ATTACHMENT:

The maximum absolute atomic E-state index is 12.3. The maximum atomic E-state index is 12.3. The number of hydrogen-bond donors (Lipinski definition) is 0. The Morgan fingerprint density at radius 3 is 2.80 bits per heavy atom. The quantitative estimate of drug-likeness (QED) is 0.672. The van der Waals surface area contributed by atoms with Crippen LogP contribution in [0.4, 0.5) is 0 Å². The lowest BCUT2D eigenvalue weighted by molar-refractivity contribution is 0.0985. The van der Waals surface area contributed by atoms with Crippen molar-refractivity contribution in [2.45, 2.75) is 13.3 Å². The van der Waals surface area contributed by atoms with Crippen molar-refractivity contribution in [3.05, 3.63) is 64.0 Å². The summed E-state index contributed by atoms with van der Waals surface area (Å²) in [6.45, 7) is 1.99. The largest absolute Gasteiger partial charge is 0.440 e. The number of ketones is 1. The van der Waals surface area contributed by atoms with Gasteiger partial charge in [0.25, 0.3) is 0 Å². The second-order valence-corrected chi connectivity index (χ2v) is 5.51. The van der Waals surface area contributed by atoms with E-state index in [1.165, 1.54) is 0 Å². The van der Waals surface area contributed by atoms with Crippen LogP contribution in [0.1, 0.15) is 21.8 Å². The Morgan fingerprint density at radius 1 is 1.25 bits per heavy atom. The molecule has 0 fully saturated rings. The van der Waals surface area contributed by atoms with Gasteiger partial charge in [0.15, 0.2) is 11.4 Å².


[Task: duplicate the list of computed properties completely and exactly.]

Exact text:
The maximum absolute atomic E-state index is 12.3. The maximum atomic E-state index is 12.3. The number of hydrogen-bond donors (Lipinski definition) is 0. The Morgan fingerprint density at radius 3 is 2.80 bits per heavy atom. The quantitative estimate of drug-likeness (QED) is 0.672. The van der Waals surface area contributed by atoms with Crippen LogP contribution in [0.4, 0.5) is 0 Å². The lowest BCUT2D eigenvalue weighted by molar-refractivity contribution is 0.0985. The van der Waals surface area contributed by atoms with Crippen molar-refractivity contribution in [2.45, 2.75) is 13.3 Å². The van der Waals surface area contributed by atoms with Crippen molar-refractivity contribution in [3.05, 3.63) is 64.0 Å². The summed E-state index contributed by atoms with van der Waals surface area (Å²) in [6.45, 7) is 1.99. The largest absolute Gasteiger partial charge is 0.440 e. The number of ketones is 1. The van der Waals surface area contributed by atoms with Gasteiger partial charge in [0.25, 0.3) is 0 Å². The second-order valence-corrected chi connectivity index (χ2v) is 5.51. The van der Waals surface area contributed by atoms with E-state index in [1.165, 1.54) is 0 Å². The van der Waals surface area contributed by atoms with Crippen LogP contribution in [0.1, 0.15) is 21.8 Å². The Morgan fingerprint density at radius 1 is 1.25 bits per heavy atom. The molecule has 0 fully saturated rings. The van der Waals surface area contributed by atoms with Gasteiger partial charge in [0.15, 0.2) is 11.4 Å².